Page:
Remarks to Standing Committee on Industry, Science and Technology on the Investment Canada Act

Date: June 18, 2020

Publication Type: Submissions

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Remarks delivered by Brian Kingston, Vice President of Fiscal and International Policy, to the House of Commons’ Standing Committee on Industry, Science and Technology

Madam Chair, committee members, thank you for the invitation to take part in your consultations on the Investment Canada Act.

The Business Council of Canada represents the chief executives and entrepreneurs of 160 leading Canadian companies, in all sectors and regions of the country. Our member companies employ 1.7 million Canadians, account for more than half the value of the Toronto Stock Exchange, contribute the largest share of federal corporate taxes, and are responsible for most of Canada’s exports, corporate philanthropy, and private-sector investments in research and development.

I would like to begin by underlining the critical importance of foreign investment to the Canadian economy.

Prior to COVID-19, advanced countries around the world were already experiencing slower growth prospects driven largely by demographic forces and weak productivity growth. In addition to these challenges, the Canadian economy faced heightened trade uncertainty, ongoing tensions with China, crippling rail blockades and a deteriorating investment climate due to regulatory uncertainty.

The already weak outlook for the economy pre-pandemic has now reached previously unthinkable lows. According to the PBO’s analysis released today, the Canadian economy is expected to shrink by 6.8 per cent this year, the weakest on record since the series started in 1961.

As we start to think about the economic recovery, trade and investment should play a central role. We are a trading nation that depends on open access to the world. Foreign investment not only produces jobs, but enables new technology adoption, promotes innovative management techniques, and creates market access opportunities. Canada has a clear interest in providing for stability, transparency, predictability, non-discrimination and protection for Canadian companies and individuals that invest abroad, as well as for foreign investors wishing to invest in Canada.

Attracting foreign investment to Canada is critical to our shared prosperity and we need to ensure that changes to the rules governing investment in Canada are as consistent and stable as possible. We cannot afford as a country to be perceived as a difficult place to invest.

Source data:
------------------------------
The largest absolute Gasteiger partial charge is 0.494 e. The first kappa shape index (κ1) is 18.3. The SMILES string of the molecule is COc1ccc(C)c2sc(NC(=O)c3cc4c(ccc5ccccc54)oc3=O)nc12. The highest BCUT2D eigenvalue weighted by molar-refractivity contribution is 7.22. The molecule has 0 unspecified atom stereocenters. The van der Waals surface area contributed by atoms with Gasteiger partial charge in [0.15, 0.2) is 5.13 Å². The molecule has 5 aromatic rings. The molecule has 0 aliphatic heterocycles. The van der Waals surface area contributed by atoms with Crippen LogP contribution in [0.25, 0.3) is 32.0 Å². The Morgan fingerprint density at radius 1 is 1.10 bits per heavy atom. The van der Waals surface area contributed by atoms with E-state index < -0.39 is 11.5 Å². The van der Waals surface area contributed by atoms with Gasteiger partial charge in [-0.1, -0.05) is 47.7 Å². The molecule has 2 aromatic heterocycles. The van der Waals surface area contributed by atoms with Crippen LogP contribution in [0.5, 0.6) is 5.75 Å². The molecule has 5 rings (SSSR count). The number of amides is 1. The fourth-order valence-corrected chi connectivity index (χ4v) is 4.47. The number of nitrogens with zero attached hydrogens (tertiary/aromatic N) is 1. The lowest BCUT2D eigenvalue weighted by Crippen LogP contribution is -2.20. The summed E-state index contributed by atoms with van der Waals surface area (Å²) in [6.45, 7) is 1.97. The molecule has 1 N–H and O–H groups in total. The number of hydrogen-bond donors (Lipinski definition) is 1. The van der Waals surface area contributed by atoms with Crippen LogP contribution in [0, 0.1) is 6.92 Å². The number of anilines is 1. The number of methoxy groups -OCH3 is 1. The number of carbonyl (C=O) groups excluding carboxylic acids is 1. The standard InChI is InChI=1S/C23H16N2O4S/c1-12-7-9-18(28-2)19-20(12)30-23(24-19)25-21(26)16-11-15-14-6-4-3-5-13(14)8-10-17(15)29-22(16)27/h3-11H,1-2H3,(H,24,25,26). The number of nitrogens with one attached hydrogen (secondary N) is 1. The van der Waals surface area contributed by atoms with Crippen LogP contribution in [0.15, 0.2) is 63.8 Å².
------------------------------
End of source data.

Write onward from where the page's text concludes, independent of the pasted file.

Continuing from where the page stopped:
Unfortunately Canada could do better when it comes to attracting investment. While global FDI stocks have increased dramatically over the past 25 years, Canada’s share of global investment has been on the decline.

In 2018, Canada’s share of total world inward investment stocks fell to 2.8 per cent, the lowest level in nearly twenty years.  Meanwhile, countries with more competitive business environments have witnessed an increasing share of global inward investment stocks. We must do better.

Turning to the ICA specifically, we support the government’s recent policy statement enhancing scrutiny under the ICA and believe it is a prudent move given extraordinary circumstances. The COVID-19 pandemic and associated economic fallout could create opportunities for acquisitions by companies that are motivated by non-commercial factors, putting Canadian interests at risk.

However, as a country that depends on trade and investment, the government must be careful not to discourage commercially motivated foreign investment activity. Markets have rebounded since the depths of the crisis and the opportunity for predatory acquisitions by state owned enterprises is diminishing. That is why measures like this should be temporary in nature.

Finally, on the question of strategic industries and the ICA, the legislation already contains provisions to protect Canadian national security. What I believe requires more thinking is identifying exactly which industries should be considered strategic and ensuring we have the economic framework in place to support those sectors.

For example, the pandemic has underlined the importance of a strong manufacturing base as companies like CAE, GM and Linamar pivoted quickly to produce equipment used in the fight against COVID-19.  Many businesses are re-examining their supply chains with emphasis on improving resiliency to insulate them from future disruptions. This includes shortening supply chains and diversifying input sources.

We have an opportunity now to incentivize these companies to investment and produce more in Canada by addressing long-standing competitiveness challenges. Improving the regulatory environment or addressing the tax system would be a good start.

Thank you for the opportunity to speak. I look forward to your questions.

 

 

 

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